From 1979 to 1997 the Conservative governments of Margaret Thatcher and John Major tried to refashion British society along the managerial lines suggested by the New Right. Since 1997, New Labour has attempted to consolidate those reforms by offering a kind of ‘compassionate Thatcherism’. The article offers an overview and a critical assessment of the social and political reforms that characterize this neo-liberal consensus. The main thesis is that at the core of those reforms there is a double policy of administrative decentralization cum political centralization the goal of which is to shift the costs of social change upon middle and lower level managers while freeing the government from accountability. Against Thatcher’s libertarian rhetoric, it is argued that this policy has augmented the role of the state in society. In opposition to Blair’s Third Way discourse, it is maintained that this policy has increased inequalities, entrenched social, economic and geographical divides and re-enforced the deep-seated tendencies of the British political system towards centralization.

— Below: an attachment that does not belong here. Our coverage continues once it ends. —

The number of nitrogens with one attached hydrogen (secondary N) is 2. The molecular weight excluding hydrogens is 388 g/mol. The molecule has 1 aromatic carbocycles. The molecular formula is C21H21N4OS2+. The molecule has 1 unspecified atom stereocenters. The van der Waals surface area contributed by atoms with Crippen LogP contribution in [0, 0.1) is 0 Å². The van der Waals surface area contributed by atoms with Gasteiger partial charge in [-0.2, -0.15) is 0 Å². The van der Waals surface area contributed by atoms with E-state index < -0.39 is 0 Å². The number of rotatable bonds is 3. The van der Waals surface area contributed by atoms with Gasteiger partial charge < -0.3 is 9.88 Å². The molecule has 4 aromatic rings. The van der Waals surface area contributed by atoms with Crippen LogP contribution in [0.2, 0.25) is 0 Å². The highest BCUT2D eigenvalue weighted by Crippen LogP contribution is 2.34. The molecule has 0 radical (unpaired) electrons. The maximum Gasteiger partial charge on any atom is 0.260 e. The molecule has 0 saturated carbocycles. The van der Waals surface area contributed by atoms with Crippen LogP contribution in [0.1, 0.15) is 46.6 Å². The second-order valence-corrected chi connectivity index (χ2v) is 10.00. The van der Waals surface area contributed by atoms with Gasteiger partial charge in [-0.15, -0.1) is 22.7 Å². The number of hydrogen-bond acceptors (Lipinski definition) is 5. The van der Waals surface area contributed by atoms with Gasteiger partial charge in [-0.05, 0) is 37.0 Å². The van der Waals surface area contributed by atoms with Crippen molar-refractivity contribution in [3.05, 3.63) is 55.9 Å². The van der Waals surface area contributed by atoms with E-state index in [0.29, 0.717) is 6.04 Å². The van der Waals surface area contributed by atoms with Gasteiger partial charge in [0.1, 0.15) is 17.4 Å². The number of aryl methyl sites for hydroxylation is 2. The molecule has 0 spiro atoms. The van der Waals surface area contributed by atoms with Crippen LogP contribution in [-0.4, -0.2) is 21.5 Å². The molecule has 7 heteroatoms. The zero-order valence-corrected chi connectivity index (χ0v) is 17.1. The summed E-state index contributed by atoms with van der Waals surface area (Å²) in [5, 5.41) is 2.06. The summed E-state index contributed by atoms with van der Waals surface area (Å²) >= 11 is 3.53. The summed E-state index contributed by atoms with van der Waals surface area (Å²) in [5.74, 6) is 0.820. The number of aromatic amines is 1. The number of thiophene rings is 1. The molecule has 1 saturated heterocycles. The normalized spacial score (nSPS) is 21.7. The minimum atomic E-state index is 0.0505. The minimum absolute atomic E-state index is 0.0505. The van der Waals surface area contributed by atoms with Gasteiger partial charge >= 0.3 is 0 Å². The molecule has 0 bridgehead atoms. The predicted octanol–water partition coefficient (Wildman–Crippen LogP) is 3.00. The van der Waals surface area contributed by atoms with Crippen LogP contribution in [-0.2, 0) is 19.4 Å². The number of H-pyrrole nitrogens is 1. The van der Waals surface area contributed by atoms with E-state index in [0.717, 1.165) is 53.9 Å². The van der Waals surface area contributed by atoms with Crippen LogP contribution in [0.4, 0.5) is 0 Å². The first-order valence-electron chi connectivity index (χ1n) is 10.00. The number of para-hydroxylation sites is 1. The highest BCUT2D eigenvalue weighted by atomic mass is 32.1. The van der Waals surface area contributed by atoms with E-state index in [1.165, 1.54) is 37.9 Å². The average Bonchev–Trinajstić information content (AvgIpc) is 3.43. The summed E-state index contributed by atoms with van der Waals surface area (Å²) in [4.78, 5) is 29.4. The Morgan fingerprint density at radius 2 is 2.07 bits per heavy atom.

|Rivista||OZS.OESTERREICHISCHE ZEITSCHRIFT FUER SOZIOLOGIE|
|Stato di pubblicazione||Published - 2004|